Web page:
He has some challenges in front of him. Lucero has little name recognition outside a few Northern Colorado and CU circles, and he started his campaign early in order to get out into the district and begin fundraising. Since then, his name has become more familiar in political circles, but his campaign war chest has yet to benefit from his early entry into the race. First quarter Federal Election Commission documents show Lucero has pulled in less than $15,000.

Lucero campaign manager Andrea Racey said the low fundraising numbers are indicative of the time Lucero spent traversing the district in recent months. She said the campaign began hosting fundraisers only after the March 31 deadline, when the first quarter reporting period had ended.

“Our first event was after the first reporting period. We know that fundraising is a part of campaigning, but, for us, we think the most important thing right now is to be in touch with the voters — and not raising millions of dollars,” Racey said.

“We took the first few months not to fundraise but to talk to the people,” she added. “It’s such a big district. And a big reason that he wanted to announce so early is that he wanted to get to know the people. That is what we are going to continue to do over the next couple of weeks.”

Considering his low name ID, Lucero has assembled a long list of campaign advisers, many of whom are well-known in the GOP, including talk radio show hosts Hugh Hewitt and Mike Rosen, Colorado Springs businessman Jerry Rutledge, CU regent Steve Bosley and Steve Schuck, El Paso County businessman and former GOP gubernatorial candidate, among others.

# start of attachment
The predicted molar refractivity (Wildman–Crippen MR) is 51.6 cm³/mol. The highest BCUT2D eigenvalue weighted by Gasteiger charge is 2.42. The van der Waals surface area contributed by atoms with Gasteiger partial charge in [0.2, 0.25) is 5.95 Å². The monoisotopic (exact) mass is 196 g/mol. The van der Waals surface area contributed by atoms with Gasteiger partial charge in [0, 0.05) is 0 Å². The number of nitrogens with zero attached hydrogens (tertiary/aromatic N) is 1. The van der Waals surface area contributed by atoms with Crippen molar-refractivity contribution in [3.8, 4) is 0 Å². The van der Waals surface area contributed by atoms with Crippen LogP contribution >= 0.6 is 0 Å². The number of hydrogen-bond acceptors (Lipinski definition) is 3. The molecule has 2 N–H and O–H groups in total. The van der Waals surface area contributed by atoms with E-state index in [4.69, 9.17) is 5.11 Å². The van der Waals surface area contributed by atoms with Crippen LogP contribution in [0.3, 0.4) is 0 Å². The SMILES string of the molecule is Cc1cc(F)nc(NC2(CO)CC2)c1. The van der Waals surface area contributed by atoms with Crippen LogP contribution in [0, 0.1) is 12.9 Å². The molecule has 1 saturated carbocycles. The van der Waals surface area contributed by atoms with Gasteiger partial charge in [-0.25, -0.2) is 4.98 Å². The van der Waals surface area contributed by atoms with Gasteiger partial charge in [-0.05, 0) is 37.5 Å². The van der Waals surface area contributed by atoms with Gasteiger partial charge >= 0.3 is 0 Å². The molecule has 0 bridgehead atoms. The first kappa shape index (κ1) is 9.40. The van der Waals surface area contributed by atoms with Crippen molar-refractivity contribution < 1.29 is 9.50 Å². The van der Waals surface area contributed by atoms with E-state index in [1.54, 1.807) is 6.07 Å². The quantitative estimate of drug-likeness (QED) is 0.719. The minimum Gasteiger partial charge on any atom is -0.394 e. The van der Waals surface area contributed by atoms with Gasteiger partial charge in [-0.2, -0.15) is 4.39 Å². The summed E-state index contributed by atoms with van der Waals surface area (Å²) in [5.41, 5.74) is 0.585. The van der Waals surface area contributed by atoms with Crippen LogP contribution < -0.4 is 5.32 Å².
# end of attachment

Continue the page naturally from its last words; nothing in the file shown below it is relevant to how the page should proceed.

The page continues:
When asked why he threw his support behind Lucero, Schuck said it was because he admired the quality of Lucero’s work as a CU regent.

“Tom Lucero is a good guy, and I came to appreciate his abilities and good qualities as a regent, where I think he did an outstanding job,” Schuck said. “He would be a great candidate and, more importantly, a great congressman.”

But when asked about Gardner, Schuck also was full of praise.

“I literally didn’t know Cory Gardner until recently,” he said. “We have subsequently met, and I am extremely impressed with him. He is high quality and extraordinarily qualified. I am happy with my choice (of Lucero) but would enthusiastically support Cory if he wins the primary.”

When asked what makes Lucero different from the other candidates in the race, Racey boasted of her candidate’s experience as a small business owner and his time spent in the world of higher education — both of which will inform his service to the 4th’s constituency.